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Managed care health insurance coverage are those plans that aim to control costs by negotiating agreed upon fees, with a network of medical service providers called participating providers. As a means of maintaining cost control, the insurer requires a high degree of service coordination on the part of both the service providers and the health care consumer--in other words, you! You will need to designate a primary care physician from among the insurers approved provider network. All your medical needs must be coordinated through that provider.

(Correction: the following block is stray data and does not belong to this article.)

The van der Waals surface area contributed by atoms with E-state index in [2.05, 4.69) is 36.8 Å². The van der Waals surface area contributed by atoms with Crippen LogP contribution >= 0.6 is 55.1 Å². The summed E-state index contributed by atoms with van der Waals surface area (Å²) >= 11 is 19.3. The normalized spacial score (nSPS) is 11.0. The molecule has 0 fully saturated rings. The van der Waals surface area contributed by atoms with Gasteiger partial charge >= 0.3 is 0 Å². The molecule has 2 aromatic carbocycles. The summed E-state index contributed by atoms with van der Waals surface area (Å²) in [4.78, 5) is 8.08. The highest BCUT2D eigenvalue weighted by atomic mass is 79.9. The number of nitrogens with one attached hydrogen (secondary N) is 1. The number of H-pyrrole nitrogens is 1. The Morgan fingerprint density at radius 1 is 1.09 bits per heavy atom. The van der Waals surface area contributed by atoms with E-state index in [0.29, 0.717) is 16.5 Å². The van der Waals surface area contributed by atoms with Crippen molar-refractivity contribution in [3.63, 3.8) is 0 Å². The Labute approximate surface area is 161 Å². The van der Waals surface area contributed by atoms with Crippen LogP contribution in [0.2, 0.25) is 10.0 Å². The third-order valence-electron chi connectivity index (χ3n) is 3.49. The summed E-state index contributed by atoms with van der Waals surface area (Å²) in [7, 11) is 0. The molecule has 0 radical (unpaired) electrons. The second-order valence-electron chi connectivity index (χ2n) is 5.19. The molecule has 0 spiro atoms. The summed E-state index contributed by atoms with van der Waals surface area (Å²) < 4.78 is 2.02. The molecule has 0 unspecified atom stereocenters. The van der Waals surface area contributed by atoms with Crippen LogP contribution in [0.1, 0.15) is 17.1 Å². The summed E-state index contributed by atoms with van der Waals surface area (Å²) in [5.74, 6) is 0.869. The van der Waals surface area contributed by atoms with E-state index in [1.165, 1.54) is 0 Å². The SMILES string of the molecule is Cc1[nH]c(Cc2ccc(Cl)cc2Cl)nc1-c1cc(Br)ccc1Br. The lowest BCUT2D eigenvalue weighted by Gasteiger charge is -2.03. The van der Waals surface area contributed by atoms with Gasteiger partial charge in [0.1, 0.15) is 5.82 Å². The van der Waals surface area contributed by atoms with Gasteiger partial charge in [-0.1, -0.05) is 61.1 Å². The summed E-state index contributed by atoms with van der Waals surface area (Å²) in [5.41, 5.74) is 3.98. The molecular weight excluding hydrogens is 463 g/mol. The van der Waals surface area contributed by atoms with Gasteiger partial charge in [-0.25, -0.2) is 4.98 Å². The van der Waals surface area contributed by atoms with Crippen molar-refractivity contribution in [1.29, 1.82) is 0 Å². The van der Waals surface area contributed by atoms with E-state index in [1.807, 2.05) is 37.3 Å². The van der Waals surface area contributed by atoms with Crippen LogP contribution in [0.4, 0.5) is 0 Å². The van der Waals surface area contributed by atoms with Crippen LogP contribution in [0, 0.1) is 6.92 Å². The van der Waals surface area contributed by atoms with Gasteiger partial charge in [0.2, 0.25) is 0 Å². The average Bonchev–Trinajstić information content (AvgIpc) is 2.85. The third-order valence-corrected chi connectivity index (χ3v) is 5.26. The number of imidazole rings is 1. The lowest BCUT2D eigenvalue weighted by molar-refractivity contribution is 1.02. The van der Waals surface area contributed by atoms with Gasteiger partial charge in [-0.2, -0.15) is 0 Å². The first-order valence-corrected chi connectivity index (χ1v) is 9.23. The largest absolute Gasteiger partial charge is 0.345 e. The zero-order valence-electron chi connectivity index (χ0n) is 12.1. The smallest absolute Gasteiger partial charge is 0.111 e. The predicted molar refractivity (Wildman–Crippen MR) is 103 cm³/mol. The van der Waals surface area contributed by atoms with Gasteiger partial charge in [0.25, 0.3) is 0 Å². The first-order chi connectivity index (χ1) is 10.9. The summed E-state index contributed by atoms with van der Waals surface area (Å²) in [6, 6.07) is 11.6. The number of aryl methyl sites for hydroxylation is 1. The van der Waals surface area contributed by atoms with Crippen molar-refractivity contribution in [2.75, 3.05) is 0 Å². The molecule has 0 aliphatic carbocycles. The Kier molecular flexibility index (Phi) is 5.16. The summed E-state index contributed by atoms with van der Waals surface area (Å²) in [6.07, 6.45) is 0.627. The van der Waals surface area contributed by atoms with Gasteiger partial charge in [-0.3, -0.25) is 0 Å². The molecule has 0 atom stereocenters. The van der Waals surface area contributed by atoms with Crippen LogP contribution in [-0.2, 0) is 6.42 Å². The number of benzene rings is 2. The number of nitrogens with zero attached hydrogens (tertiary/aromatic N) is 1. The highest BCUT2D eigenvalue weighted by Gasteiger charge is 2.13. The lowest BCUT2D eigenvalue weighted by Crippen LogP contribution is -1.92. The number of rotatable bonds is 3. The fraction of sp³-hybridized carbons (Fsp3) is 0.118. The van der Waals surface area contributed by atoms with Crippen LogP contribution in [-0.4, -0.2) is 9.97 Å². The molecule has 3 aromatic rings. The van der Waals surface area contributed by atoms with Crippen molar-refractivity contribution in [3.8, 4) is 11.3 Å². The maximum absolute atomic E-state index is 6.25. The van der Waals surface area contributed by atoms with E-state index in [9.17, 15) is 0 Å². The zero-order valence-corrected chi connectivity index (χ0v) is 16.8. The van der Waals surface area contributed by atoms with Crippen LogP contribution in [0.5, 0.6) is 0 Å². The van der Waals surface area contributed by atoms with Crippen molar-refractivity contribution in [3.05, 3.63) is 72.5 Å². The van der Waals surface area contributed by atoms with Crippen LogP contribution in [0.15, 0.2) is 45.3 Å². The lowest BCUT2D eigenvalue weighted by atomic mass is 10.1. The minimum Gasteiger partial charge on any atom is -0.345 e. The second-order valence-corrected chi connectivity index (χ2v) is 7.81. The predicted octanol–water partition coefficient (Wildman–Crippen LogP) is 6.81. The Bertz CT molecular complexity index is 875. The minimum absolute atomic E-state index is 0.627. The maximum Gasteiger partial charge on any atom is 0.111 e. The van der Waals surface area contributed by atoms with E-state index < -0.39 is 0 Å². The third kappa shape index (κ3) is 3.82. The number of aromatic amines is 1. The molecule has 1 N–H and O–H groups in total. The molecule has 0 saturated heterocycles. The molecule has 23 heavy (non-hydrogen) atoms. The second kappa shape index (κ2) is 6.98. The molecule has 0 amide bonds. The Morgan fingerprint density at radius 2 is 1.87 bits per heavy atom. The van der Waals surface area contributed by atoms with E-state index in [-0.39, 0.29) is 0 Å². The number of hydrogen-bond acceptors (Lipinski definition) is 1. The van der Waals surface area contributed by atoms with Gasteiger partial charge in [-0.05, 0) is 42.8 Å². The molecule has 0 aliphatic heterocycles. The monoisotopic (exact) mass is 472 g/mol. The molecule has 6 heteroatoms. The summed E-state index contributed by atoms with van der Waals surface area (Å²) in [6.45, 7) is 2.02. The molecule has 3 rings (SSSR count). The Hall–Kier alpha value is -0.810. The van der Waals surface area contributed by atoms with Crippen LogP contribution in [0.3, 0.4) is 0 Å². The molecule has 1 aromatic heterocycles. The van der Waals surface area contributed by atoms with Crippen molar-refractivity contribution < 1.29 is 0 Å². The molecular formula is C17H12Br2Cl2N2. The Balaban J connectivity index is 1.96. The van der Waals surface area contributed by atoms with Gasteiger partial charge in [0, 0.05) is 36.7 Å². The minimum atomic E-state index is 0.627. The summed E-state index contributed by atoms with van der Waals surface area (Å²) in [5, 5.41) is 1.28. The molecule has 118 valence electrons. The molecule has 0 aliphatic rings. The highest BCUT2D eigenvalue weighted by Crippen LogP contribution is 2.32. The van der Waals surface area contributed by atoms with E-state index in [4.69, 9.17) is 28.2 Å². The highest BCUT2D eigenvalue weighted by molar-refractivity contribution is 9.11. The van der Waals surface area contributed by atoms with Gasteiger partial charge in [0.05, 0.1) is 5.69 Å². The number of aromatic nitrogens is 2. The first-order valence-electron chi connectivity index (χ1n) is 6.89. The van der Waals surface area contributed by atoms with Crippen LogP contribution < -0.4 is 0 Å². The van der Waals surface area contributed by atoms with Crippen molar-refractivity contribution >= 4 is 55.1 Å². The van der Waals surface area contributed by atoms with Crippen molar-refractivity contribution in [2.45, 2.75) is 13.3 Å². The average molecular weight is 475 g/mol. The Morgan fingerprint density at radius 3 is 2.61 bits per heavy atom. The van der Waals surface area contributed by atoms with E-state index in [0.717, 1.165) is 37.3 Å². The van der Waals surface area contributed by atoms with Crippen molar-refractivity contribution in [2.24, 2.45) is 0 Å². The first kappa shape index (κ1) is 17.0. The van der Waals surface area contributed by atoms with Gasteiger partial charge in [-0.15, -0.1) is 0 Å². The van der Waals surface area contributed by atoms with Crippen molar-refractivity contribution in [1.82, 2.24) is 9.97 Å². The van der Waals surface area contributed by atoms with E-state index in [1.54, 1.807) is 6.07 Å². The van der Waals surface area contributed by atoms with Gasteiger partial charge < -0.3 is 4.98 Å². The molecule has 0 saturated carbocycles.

For example, if you need to see an ear, nose, and throat (ENT) specialist, your primary care provider will need to submit a referral to the specialist and your insurance company. If you go to the ENT doctor without first receiving the referral, your insurance company will most likely deny your claim and you will have to pay for the treatment.
If you expect to receive the bulk of your health care in your own community and you would not mind some loss of flexibility and the extra coordination required, a managed care health insurance plan can save you a considerable amount on your insurance premiums. Most managed care plans make exceptions for emergency care provided outside of the network when you are traveling.